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How would you balance, material advancement and spiritual advancement in terms of Buddhism? I consider this because something material is close to what we see and feel in the moment, and related to desires of creating something and/or modifying it to suit our needs and ego (and suchlike consequences) and probably being attached to that which you created.

This may be a question of how to balance spiritual and professional commitments. Isn't commitment a form of attachment?

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Because of the existence of mind and matter there will always be feelings when they come in contact. So professional or material advancement is not the real problem. The problem is that your mind identifies things which you cannot exercise absolute control of possession as mine. When classify something as unwanted or wanted you react. Letting go of this identification leads to spiritual progress. (Letting go of this of lay life may make time for more serious practice though.)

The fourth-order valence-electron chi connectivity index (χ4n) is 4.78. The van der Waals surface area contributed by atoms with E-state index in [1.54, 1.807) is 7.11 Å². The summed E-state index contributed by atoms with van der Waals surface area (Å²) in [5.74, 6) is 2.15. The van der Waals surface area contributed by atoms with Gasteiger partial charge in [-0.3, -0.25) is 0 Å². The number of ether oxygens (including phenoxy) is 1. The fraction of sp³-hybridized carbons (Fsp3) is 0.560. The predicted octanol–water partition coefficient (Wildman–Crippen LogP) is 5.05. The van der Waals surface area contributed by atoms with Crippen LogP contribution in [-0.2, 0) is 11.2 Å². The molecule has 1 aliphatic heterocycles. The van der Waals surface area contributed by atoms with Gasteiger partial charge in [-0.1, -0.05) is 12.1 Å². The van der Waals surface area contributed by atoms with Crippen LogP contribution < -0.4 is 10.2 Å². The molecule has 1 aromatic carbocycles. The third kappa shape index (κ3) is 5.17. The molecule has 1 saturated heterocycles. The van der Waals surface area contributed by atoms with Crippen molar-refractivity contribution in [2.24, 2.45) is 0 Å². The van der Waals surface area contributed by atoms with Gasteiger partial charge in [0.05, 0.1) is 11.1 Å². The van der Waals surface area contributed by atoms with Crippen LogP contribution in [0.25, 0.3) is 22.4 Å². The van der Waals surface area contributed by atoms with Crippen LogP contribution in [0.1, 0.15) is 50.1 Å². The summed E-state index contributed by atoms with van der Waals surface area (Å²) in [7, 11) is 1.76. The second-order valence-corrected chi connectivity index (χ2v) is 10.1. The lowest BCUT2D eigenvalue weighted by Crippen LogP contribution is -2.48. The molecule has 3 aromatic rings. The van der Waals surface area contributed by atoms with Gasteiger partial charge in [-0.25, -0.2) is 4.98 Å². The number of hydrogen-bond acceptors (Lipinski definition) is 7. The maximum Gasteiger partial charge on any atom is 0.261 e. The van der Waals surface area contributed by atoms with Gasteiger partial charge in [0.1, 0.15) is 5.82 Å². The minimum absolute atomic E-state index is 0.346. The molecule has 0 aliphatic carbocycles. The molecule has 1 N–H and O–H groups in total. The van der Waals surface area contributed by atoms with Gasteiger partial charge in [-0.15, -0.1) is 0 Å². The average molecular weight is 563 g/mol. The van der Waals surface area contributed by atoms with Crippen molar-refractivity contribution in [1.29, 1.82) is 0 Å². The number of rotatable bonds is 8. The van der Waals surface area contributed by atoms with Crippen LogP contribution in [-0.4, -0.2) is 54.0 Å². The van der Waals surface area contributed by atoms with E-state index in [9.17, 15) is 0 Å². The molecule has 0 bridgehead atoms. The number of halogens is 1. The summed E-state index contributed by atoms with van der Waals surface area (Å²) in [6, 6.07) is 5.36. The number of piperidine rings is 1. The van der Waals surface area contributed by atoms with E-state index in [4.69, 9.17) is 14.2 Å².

The main problem is the reaction which results when mind and matter comes in contact giving rise to feeling. If you react to this as desirable and undesirable and you keep reacting creating new conditioning which keeps you rolling in misery. Keeping equanimity towards feelings and knowing their impermanence is the actual measure of spiritual progress.

There were many lay followers who were wealthy but also achieved spiritual progress. E.g. Visakha and Anathapindika. All of them attained it through developing insight. Also having material wealth may not be an issue in many cases like the above.

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    You can have material wealth with spiritual advancements. No need to always give that up as in the question. There were many followers who were at a high stage of development despite being rich. The spirit advancement happens due to mainly mental cultivation, though giving up lay life maybe of some help. Therefore there is no issue in being wealthy and also progressing in the path. Why do you say otherwise? – Suminda Sirinath S. Dharmasena Dec 1 '14 at 5:00
  • the rich followers: have they gotten "to richness" before they came in contact with the Buddha dharma or after they found their spiritual development? I've not read of one of the latter type in the Palicanon, it would be interesting to me if there were indeed such cases. – Gottfried Helms Dec 1 '14 at 9:00
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    Anathapindika when bankrupt after becoming a Buddhist. He managed to earn back the money he lost. – Suminda Sirinath S. Dharmasena Dec 1 '14 at 9:54

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